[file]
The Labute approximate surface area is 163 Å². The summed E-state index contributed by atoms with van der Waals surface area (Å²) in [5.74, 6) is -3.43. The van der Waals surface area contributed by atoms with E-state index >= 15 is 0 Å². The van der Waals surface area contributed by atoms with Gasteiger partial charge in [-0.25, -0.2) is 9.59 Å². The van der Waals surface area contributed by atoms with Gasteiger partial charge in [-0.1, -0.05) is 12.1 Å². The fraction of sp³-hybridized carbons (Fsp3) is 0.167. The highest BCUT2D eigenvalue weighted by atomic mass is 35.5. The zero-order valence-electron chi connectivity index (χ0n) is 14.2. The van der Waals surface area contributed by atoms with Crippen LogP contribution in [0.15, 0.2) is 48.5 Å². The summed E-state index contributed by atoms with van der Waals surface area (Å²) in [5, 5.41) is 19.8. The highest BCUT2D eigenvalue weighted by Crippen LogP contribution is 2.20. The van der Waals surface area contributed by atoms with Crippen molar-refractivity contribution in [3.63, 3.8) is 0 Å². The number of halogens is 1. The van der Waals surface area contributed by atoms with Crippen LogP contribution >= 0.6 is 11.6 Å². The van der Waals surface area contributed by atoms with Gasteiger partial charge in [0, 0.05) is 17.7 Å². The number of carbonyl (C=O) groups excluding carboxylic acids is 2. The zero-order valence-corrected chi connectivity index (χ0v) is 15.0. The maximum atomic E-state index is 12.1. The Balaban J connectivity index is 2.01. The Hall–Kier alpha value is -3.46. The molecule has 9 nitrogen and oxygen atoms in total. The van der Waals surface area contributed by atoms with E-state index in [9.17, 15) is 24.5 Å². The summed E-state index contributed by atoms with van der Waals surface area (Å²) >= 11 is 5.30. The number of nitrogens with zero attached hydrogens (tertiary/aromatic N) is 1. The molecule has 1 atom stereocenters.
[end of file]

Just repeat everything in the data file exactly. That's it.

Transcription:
The Labute approximate surface area is 163 Å². The summed E-state index contributed by atoms with van der Waals surface area (Å²) in [5.74, 6) is -3.43. The van der Waals surface area contributed by atoms with E-state index >= 15 is 0 Å². The van der Waals surface area contributed by atoms with Gasteiger partial charge in [-0.25, -0.2) is 9.59 Å². The van der Waals surface area contributed by atoms with Gasteiger partial charge in [-0.1, -0.05) is 12.1 Å². The fraction of sp³-hybridized carbons (Fsp3) is 0.167. The highest BCUT2D eigenvalue weighted by atomic mass is 35.5. The zero-order valence-electron chi connectivity index (χ0n) is 14.2. The van der Waals surface area contributed by atoms with Crippen LogP contribution in [0.15, 0.2) is 48.5 Å². The summed E-state index contributed by atoms with van der Waals surface area (Å²) in [5, 5.41) is 19.8. The highest BCUT2D eigenvalue weighted by Crippen LogP contribution is 2.20. The van der Waals surface area contributed by atoms with Crippen molar-refractivity contribution in [3.63, 3.8) is 0 Å². The number of halogens is 1. The van der Waals surface area contributed by atoms with Crippen LogP contribution >= 0.6 is 11.6 Å². The van der Waals surface area contributed by atoms with Gasteiger partial charge in [0, 0.05) is 17.7 Å². The number of carbonyl (C=O) groups excluding carboxylic acids is 2. The zero-order valence-corrected chi connectivity index (χ0v) is 15.0. The maximum atomic E-state index is 12.1. The Balaban J connectivity index is 2.01. The Hall–Kier alpha value is -3.46. The molecule has 9 nitrogen and oxygen atoms in total. The van der Waals surface area contributed by atoms with E-state index in [9.17, 15) is 24.5 Å². The summed E-state index contributed by atoms with van der Waals surface area (Å²) >= 11 is 5.30. The number of nitrogens with zero attached hydrogens (tertiary/aromatic N) is 1. The molecule has 1 atom stereocenters.